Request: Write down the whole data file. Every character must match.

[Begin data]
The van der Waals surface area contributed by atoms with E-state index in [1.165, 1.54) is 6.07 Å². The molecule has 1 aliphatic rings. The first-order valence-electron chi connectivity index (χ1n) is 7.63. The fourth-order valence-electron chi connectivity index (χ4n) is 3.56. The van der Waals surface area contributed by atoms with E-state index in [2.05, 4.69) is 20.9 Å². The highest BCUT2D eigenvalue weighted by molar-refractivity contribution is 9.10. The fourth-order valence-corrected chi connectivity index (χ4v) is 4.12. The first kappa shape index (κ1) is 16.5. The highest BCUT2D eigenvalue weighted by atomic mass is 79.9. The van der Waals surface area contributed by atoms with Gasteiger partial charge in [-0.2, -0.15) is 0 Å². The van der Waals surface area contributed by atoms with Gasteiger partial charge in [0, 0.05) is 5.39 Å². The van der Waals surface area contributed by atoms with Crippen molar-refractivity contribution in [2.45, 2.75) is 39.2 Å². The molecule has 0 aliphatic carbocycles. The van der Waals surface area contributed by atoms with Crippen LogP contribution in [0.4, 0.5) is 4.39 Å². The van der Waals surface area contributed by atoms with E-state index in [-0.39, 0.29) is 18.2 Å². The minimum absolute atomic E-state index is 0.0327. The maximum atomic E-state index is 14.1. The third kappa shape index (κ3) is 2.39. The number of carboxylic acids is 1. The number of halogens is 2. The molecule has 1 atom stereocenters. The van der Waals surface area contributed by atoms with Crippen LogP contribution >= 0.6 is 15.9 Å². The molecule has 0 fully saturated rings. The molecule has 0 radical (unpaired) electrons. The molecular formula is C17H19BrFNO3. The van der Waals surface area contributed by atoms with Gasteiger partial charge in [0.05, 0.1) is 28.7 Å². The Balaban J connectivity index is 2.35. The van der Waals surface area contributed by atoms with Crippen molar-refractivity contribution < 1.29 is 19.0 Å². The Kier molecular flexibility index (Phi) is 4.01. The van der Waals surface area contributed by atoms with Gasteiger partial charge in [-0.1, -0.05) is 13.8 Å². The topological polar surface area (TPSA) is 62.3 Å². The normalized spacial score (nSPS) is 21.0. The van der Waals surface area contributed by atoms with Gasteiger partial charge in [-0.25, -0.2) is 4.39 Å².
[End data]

The van der Waals surface area contributed by atoms with E-state index in [1.165, 1.54) is 6.07 Å². The molecule has 1 aliphatic rings. The first-order valence-electron chi connectivity index (χ1n) is 7.63. The fourth-order valence-electron chi connectivity index (χ4n) is 3.56. The van der Waals surface area contributed by atoms with E-state index in [2.05, 4.69) is 20.9 Å². The highest BCUT2D eigenvalue weighted by molar-refractivity contribution is 9.10. The fourth-order valence-corrected chi connectivity index (χ4v) is 4.12. The first kappa shape index (κ1) is 16.5. The highest BCUT2D eigenvalue weighted by atomic mass is 79.9. The van der Waals surface area contributed by atoms with Gasteiger partial charge in [-0.2, -0.15) is 0 Å². The van der Waals surface area contributed by atoms with Gasteiger partial charge in [0, 0.05) is 5.39 Å². The van der Waals surface area contributed by atoms with Crippen molar-refractivity contribution in [2.45, 2.75) is 39.2 Å². The molecule has 0 aliphatic carbocycles. The van der Waals surface area contributed by atoms with Crippen LogP contribution in [0.4, 0.5) is 4.39 Å². The van der Waals surface area contributed by atoms with E-state index in [-0.39, 0.29) is 18.2 Å². The minimum absolute atomic E-state index is 0.0327. The maximum atomic E-state index is 14.1. The third kappa shape index (κ3) is 2.39. The number of carboxylic acids is 1. The number of halogens is 2. The molecule has 1 atom stereocenters. The van der Waals surface area contributed by atoms with Crippen LogP contribution >= 0.6 is 15.9 Å². The molecule has 0 fully saturated rings. The molecule has 0 radical (unpaired) electrons. The molecular formula is C17H19BrFNO3. The van der Waals surface area contributed by atoms with Gasteiger partial charge in [0.05, 0.1) is 28.7 Å². The Balaban J connectivity index is 2.35. The van der Waals surface area contributed by atoms with Crippen molar-refractivity contribution < 1.29 is 19.0 Å². The Kier molecular flexibility index (Phi) is 4.01. The van der Waals surface area contributed by atoms with Gasteiger partial charge in [-0.1, -0.05) is 13.8 Å². The topological polar surface area (TPSA) is 62.3 Å². The normalized spacial score (nSPS) is 21.0. The van der Waals surface area contributed by atoms with Gasteiger partial charge in [-0.25, -0.2) is 4.39 Å².